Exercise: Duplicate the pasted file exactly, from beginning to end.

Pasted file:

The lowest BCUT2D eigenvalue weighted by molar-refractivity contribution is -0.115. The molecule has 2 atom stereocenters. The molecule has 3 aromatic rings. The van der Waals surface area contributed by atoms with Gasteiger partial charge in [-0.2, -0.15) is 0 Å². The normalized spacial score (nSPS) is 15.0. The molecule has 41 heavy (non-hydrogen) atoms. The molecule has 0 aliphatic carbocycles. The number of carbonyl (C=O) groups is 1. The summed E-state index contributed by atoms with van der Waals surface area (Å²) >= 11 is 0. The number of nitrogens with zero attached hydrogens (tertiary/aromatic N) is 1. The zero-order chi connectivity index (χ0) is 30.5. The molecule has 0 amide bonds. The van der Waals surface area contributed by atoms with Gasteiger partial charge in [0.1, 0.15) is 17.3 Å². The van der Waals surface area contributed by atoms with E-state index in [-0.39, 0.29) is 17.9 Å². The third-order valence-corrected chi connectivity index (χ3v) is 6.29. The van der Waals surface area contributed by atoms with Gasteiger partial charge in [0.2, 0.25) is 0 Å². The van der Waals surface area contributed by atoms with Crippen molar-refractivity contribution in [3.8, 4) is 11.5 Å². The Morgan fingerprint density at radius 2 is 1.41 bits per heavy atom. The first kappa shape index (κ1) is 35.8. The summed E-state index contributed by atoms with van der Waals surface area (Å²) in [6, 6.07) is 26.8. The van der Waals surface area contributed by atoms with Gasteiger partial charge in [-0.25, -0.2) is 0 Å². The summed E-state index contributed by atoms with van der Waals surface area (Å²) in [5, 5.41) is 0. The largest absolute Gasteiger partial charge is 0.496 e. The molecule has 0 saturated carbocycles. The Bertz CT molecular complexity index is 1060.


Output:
The lowest BCUT2D eigenvalue weighted by molar-refractivity contribution is -0.115. The molecule has 2 atom stereocenters. The molecule has 3 aromatic rings. The van der Waals surface area contributed by atoms with Gasteiger partial charge in [-0.2, -0.15) is 0 Å². The normalized spacial score (nSPS) is 15.0. The molecule has 41 heavy (non-hydrogen) atoms. The molecule has 0 aliphatic carbocycles. The number of carbonyl (C=O) groups is 1. The summed E-state index contributed by atoms with van der Waals surface area (Å²) >= 11 is 0. The number of nitrogens with zero attached hydrogens (tertiary/aromatic N) is 1. The zero-order chi connectivity index (χ0) is 30.5. The molecule has 0 amide bonds. The van der Waals surface area contributed by atoms with Gasteiger partial charge in [0.1, 0.15) is 17.3 Å². The van der Waals surface area contributed by atoms with E-state index in [-0.39, 0.29) is 17.9 Å². The third-order valence-corrected chi connectivity index (χ3v) is 6.29. The van der Waals surface area contributed by atoms with Gasteiger partial charge in [0.2, 0.25) is 0 Å². The van der Waals surface area contributed by atoms with Crippen molar-refractivity contribution in [3.8, 4) is 11.5 Å². The Morgan fingerprint density at radius 2 is 1.41 bits per heavy atom. The first kappa shape index (κ1) is 35.8. The summed E-state index contributed by atoms with van der Waals surface area (Å²) in [6, 6.07) is 26.8. The van der Waals surface area contributed by atoms with Gasteiger partial charge in [-0.25, -0.2) is 0 Å². The summed E-state index contributed by atoms with van der Waals surface area (Å²) in [5, 5.41) is 0. The largest absolute Gasteiger partial charge is 0.496 e. The molecule has 0 saturated carbocycles. The Bertz CT molecular complexity index is 1060.